Memorial only intensifies from there, with songs like “Honest” and “Dialtone,” “Latchkey” and “Midtpoint,” “Old Oaks” and even the self-titled instrumental “Memorial” breaking us down only to build us back up again, stronger than we were before. “If you need someone to call, I’ll be around,” the duo sing on the beautifully tender “Dialtone.” “I know things haven’t gone your way for a while.” It’s a heartfelt message of connection and understanding, presence and trust; warm and atmospheric, lightly ethereal, and deeply, undeniably human. Here, as they do throughout the album, they present our naked humanity through stunningly bittersweet folk-pop balladry.

In your eyes
I see the words
Written in the breath
Against the glass
When you’re here
And I mean truly here
Everything but time
Feels right
I don’t need saving
From these games we’re playing
I don’t need your lips
To satisfy these cravings
I don’t need anything

“‘Honest’ is definitely a big one for us,” Memorial say on the topic of favorites. “It’s the oldest song on the record, one of the most driven and has always been a favourite. When ‘Moth to a Flame’ was finished we almost shed tears – it felt so emotional for us. It was a goodbye to a pretty turbulent thing and a welcome to what we considered to be “us,” songwriting wise and sonically. We were and are still super proud of it. Also the instrumental section on ‘Midpoint’ is one of our favourite bits on the whole thing!”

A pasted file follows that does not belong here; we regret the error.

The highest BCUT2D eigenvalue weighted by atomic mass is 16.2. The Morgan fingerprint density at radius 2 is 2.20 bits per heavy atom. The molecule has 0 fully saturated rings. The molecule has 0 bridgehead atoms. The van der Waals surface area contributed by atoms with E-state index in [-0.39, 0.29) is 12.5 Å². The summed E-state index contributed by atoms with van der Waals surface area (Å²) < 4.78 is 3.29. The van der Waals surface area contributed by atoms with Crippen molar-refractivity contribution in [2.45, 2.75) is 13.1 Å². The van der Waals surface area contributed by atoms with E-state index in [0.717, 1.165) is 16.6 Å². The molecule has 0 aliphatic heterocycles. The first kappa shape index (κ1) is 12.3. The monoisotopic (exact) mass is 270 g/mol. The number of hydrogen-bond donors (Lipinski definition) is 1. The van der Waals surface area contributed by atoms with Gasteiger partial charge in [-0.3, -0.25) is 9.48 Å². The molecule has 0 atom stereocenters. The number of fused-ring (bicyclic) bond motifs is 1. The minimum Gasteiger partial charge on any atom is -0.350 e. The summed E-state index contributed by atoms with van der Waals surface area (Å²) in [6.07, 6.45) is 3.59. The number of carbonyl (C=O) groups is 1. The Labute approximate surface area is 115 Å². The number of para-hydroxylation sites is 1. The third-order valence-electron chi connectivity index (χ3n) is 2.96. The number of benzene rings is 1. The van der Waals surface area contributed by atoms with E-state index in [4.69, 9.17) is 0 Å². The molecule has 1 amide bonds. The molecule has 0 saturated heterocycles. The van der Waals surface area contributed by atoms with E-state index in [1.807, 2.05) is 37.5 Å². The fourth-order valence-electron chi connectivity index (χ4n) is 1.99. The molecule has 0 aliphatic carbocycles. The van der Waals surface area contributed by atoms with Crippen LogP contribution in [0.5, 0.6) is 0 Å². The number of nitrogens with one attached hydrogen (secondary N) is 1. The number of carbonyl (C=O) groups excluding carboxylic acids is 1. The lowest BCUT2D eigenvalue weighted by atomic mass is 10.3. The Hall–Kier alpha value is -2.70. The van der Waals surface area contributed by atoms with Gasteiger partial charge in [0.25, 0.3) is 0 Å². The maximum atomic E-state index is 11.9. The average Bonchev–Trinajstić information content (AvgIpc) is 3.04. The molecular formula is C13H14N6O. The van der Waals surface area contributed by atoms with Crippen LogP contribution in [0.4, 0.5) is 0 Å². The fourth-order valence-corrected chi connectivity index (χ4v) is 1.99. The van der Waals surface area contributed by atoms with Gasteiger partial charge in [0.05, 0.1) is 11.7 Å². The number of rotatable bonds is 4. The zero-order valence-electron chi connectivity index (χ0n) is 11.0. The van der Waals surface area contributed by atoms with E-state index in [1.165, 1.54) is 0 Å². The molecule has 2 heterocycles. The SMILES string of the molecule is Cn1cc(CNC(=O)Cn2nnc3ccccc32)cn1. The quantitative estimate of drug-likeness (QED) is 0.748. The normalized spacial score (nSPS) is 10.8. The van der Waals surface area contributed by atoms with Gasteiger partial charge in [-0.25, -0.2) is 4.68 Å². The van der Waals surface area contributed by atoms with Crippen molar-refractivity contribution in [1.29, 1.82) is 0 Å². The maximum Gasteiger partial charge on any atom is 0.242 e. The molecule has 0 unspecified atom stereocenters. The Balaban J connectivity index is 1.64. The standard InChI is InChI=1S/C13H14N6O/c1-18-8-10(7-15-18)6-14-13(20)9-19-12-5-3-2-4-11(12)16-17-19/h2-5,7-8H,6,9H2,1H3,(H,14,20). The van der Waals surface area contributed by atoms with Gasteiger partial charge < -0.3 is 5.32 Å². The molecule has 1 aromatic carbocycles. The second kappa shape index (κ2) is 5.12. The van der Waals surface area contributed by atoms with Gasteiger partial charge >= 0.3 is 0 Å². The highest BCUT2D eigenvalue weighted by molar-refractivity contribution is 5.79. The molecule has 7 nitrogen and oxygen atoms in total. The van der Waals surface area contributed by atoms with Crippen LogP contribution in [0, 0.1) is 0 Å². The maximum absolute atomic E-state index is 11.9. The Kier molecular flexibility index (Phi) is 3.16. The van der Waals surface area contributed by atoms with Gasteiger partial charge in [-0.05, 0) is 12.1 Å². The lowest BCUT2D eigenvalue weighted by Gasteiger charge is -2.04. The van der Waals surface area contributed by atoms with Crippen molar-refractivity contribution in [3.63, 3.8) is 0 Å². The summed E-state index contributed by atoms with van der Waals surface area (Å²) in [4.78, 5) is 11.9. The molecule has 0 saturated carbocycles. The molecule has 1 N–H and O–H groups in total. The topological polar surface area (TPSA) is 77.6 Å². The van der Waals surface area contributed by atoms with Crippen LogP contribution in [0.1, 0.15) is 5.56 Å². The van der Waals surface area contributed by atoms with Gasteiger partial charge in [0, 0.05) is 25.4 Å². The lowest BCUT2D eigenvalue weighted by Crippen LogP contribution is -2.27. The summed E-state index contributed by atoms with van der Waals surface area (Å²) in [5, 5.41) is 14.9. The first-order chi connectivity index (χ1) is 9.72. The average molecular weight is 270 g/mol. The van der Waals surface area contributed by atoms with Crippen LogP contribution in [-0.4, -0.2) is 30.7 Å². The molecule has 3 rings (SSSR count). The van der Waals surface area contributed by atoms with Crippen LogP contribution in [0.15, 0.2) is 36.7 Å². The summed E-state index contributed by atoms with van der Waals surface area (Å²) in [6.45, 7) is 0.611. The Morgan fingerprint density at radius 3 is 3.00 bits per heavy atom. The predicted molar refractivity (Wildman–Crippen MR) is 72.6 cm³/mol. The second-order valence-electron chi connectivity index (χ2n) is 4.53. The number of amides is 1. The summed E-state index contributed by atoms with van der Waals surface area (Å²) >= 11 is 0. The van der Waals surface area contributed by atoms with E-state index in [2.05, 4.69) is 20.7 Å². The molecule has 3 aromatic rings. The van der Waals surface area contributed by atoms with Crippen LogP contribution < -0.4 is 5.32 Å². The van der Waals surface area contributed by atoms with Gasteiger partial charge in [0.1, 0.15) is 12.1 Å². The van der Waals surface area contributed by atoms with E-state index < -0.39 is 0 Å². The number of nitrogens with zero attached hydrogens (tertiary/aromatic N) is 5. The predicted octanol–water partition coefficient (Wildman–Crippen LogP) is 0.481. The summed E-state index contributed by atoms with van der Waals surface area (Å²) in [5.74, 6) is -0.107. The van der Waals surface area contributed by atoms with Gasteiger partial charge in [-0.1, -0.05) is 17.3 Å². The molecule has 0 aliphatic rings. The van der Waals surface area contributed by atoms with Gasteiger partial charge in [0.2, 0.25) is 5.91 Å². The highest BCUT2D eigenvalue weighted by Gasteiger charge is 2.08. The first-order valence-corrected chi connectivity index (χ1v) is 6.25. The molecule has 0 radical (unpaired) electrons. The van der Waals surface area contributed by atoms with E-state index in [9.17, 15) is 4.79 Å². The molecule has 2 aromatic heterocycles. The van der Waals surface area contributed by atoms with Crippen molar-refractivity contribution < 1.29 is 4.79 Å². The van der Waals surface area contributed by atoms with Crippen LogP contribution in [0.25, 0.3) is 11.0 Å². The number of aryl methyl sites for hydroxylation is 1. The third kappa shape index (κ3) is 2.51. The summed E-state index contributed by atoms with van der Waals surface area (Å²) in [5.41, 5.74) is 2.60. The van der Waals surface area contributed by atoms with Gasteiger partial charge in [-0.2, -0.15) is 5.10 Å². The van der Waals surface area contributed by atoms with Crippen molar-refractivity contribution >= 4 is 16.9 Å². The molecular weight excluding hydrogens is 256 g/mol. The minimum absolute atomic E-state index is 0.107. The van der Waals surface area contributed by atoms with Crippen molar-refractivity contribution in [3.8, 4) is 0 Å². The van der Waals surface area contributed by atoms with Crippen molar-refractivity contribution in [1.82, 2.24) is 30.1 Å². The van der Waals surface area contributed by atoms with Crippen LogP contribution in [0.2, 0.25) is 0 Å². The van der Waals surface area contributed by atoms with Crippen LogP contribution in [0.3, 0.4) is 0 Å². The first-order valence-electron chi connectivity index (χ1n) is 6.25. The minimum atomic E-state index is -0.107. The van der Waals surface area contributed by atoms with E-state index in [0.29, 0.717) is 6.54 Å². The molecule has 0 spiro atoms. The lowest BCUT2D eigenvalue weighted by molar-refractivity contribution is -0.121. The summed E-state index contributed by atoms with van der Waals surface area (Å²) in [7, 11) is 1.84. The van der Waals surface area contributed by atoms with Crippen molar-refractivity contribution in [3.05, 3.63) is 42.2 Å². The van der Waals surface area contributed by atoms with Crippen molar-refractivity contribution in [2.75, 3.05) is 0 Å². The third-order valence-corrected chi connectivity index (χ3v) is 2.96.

As lyrically forward artists, Spalding and Watts also share their top three favorite lyrics from the album:

Miss your old friends
And all the shit you’d get up to
Ain’t it a shame
That what you love you get used to
– “Dialtone
I love just like my mother
And she loves recklessly
Oh so faithful, but unlucky
– “Old Oaks
To the man at the bar
With his wedding ring removed
You’re chasing a thrill
But the guilt will come soon
You wear your ex lovers
Like regretful tattoos
And I wonder which one turned him into you
– “Love Is a Kind of Sadness

Memorial has more than its fair share of memorable moments. The album’s penultimate song “Love Is a Kind of Sadness” is perhaps the pair’s most breathtaking ballad, though in truth every song stands out in a “bittersweet beauty” kind of way. A slow, soft tearjerker that rises and falls in waves of graceful, gutting passion, “Love Is a Kind of Sadness” feels like the ultimate unveiling of the soul: “Here I am alone in room number eleven, wondering if I’ll ever find the one,” Memorial sing at the song’s conclusion, after spending about three minutes soul-searching through others’ stories. “Who will look into my eyes like it’s the last piece of the sky, and not be blinded by the sun?” It’s a plea for love; for understanding; for finding meaning through connection in an often cold and unforgiving world.

Memorial © Sequoia Ziff
Memorial © Sequoia Ziff

Memorial give to listeners a little piece of what they themselves are looking for in these songs: A space of connection, recognition, reckoning, and understanding.

“Hopefully (without sounding cheesy), [our listeners take away] a sense of connection and feeling less alone,” Memorial share. “We went through challenging times and created a nonjudgmental space where we could talk about how we felt and be listened to, all of these songs were born out of that. What we’ve taken from it is how important it is to have that space, as people and for our mental health rather than fuel for songs. Overall we hope it really means something to people, like it means everything to us.”

“We’ve been friends for almost 10 years and making that decision to give writing together a go a few years back has changed our lives, our friendship, and has enabled us to meet so many amazing, lovely, supportive and incredibly talented people!” the pair wrote in a recent social media post. “There’s a whole community of beautiful souls that just want to make good music and have good times, and it’s been a massive privilege to meet you all, especially through doing what we love.”